Baptists and the American Civil War: May 16, 1863

battleofjacksonClashes intensify along the lower Mississippi River as U.S. Gen. Ulysses S. Grant continues his relentless pursuit of capturing the strategic river city of Vicksburg, Mississippi.

The key city of Jackson, Mississippi, having been occupied by Union troops for two days, is by now mostly destroyed as Grant’s army moves out of the city this day.

A news correspondent reports of the destruction from the scene, following the occupation. At least one Baptist building now stands in ruins.

In order to ascertain the amount of damage done by the Yankees during their forty-eight hours occupation of the city of Jackson, we went over and took a careful survey of the place yesterday morning, and give below the result of our observations.  We could not get a complete list of the property burned and otherwise destroyed owing to great confusion in the city.  The following buildings were burned:

Green’s Cotton Factory, together with all the machinery, 300 bales of cotton, and all the buildings connected with the factory, Phillips’ factory, and all the small buildings connected therewith, J. A. Stevens’ foundry, Bailey’s cotton shed, containing a large quantity of tar, lime, cement, &c., Catholic Church and parsonage, Mrs. Bakewell’s house, and contents; Confederate House, together with furniture &c., Railroad depot, and all the buildings immediately west and south of the same; State penitentiary, with all the machinery; flouring mill, near Phillips’ factory, all the houses on State street, from  Shaw’s store to Graves’ corner, including Green’s Banking House; Ambrozier’s grocery, Allen & Legon’s store, and Grave’s large brick building, with a number of small intervening houses; all the houses on the south side of Pearl street from State street to the Mississippi Baptist office, including the Confederate Quartermaster’s office; a number of sheds or were houses, near the old old depot of the Southern Railroad, containing an immense quantity of cotton, sugar, molasses, &c., and a number of old cars, belonging to both railroads, all the houses in front of the City Hall, and Market house, except Mrs. Sanders’ boarding house and one or two small shops, Lemley’s hat factory, Robinson’s warehouse, General Freeman’s dwelling house, all the buildings belonging to the fair grounds, rope factory and salt petre works; the railroad and city bridges across Pearl river, and all the bridges and trestle work on the Southern  Railroad for several miles; all shops where government work was being carried on.  All the stores in the city were pillaged, their contents either carried off or thrown into the street and burned.  The Mississippian office was broken open, the type thrown in the street and the presses and furniture broken up.  The Post Office was rifles of its contents.  The Governor’s mansion was broken open and pianos and furniture destroyed.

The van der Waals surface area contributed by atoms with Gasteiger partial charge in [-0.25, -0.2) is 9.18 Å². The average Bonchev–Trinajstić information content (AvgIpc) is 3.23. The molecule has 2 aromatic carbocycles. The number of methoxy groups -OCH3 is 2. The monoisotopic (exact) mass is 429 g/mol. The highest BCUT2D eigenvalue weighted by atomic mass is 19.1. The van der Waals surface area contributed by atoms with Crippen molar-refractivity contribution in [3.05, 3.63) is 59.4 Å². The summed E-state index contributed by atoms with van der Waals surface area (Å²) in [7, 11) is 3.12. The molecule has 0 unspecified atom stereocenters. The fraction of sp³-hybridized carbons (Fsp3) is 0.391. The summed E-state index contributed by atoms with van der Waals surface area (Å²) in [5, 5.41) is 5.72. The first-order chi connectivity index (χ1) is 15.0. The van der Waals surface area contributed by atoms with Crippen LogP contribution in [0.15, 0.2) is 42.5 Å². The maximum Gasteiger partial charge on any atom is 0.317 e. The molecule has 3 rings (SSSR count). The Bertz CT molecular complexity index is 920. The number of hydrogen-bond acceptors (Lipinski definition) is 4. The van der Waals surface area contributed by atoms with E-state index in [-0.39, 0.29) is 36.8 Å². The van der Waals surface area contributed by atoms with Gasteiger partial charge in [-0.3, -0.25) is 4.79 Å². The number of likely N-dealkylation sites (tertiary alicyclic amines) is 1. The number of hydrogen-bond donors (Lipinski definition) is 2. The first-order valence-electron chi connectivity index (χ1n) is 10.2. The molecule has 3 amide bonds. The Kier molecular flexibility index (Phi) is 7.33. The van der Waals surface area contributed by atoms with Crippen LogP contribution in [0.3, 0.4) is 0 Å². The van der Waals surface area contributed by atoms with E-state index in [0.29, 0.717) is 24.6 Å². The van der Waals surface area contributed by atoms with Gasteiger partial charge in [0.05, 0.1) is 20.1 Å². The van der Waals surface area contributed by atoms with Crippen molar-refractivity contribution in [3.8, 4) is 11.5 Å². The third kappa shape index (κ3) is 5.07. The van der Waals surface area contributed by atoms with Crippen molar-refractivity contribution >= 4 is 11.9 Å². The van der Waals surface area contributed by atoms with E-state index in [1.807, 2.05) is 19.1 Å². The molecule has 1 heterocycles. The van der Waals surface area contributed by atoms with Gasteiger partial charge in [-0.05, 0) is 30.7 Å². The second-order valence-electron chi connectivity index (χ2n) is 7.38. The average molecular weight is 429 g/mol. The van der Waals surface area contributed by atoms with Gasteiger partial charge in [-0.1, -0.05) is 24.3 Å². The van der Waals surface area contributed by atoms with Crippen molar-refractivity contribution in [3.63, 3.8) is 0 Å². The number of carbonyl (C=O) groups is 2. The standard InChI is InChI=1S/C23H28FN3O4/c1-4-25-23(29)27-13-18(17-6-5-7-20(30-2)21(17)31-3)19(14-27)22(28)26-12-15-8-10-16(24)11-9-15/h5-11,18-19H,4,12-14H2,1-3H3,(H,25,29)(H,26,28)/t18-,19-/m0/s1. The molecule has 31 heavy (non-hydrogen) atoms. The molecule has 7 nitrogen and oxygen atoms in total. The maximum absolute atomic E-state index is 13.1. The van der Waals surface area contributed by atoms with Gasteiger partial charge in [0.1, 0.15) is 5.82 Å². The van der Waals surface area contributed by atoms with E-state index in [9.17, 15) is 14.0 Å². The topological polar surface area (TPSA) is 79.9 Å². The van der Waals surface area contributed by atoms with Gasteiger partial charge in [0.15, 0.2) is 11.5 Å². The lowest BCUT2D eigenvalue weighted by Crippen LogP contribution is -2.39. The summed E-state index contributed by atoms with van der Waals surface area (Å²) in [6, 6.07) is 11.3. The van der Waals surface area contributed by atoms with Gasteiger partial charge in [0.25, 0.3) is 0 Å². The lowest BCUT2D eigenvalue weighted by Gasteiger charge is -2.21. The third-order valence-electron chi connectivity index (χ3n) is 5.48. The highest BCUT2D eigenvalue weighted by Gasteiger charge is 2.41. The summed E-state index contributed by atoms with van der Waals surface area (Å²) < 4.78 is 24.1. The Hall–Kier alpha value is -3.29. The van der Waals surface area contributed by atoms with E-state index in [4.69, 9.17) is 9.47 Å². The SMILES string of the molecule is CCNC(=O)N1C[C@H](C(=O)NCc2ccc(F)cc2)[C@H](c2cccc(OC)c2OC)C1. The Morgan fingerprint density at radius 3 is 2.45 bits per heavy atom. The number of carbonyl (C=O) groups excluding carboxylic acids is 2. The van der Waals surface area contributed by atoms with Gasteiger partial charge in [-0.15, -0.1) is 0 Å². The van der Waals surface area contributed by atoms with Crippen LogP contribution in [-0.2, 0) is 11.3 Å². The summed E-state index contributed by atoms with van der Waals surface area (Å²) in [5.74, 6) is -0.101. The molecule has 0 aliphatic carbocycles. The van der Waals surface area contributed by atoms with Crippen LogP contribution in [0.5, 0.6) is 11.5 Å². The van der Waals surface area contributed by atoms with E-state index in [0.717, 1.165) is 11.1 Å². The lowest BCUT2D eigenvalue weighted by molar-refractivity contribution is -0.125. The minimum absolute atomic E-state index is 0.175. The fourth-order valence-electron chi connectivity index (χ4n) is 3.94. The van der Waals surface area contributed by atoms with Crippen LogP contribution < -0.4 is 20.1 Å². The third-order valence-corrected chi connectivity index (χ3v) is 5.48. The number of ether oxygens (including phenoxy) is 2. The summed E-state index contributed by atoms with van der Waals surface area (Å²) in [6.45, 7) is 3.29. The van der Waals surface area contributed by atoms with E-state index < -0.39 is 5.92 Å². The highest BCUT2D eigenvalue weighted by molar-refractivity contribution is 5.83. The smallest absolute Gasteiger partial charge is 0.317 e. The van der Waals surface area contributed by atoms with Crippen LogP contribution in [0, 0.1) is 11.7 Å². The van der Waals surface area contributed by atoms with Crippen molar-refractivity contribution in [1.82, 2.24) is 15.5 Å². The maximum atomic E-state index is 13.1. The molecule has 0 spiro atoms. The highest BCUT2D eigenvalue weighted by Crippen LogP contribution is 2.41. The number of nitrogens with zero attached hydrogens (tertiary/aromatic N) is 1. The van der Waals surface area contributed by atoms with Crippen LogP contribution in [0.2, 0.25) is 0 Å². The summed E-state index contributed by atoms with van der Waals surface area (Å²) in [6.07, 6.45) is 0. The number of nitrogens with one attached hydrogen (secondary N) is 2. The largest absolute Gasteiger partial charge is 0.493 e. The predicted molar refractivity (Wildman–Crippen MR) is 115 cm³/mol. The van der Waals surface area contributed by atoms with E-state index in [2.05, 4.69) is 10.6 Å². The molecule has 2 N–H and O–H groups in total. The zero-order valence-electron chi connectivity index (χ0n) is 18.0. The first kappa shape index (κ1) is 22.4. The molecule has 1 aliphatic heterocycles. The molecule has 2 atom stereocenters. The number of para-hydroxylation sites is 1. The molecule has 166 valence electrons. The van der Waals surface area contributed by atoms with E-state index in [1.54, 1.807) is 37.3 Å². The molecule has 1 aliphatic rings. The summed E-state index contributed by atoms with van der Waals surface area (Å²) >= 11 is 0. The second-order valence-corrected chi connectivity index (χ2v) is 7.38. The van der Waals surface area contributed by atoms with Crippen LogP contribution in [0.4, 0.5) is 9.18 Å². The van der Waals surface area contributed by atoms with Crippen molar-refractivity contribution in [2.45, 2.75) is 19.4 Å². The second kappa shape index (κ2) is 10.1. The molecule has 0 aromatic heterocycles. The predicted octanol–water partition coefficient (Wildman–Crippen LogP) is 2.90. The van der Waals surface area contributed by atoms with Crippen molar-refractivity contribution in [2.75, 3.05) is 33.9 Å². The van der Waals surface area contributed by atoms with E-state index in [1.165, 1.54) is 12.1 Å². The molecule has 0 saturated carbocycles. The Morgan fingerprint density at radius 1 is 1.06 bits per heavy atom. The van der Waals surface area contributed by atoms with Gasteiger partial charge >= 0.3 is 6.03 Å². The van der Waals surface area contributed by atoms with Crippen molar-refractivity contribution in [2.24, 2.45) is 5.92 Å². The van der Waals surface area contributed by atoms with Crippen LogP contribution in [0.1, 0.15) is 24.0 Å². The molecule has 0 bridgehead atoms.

The Episcopal church was entered and the whole interior effaced.  Nearly all the private residences were entered and trunks broken open, fine dresses torn to pieces, and all jewelry, silver ware and provisions taken.  Dr. Knapp’s office was broken open, his dental instruments carried off and his furniture destroyed.  Capt. L. Jullian’s book store and bindery was destroyed.  J. W. Gray & Co’s drug store was partially destroyed.  Jo. Morgridge was an extensive sufferer by the depredations of the vandals.

E. Vorden’s loss in sugar, molasses, &c., is estimated at $200,000.  D. W. Busick lost heavily in his tobacco commission store.  Allen & Ligon lost all their books, paper, money and merchandize.  Dr. S. C. Farrar lost his horses and mules.  J. M. Rawlins lost his carriage and carriage horses.  Almost every horse, mule, cow, and hog in the city was taken.  Watches and breastpins were forcibly taken from gentlemen on the street.  Negroes, from 300 to 500 were taken from the city and adjacent country, and as an inducement for them to go they were promised commissions in the Yankee army, and about 100 of them were armed before they left the city.

Intelligent gentlemen estimate the total loss of property in the city at five millions of dollars.

Today, twenty miles east of Vicksburg, Union forces again engage and defeat a Confederate force, this time in the Battle of Champion Hill. Vicksburg is more vulnerable than ever.

Sources: Battle of Jackson, Mississippi (link); Battle of Champion Hill (link); Savannah Republican, May 25, 1863 (link)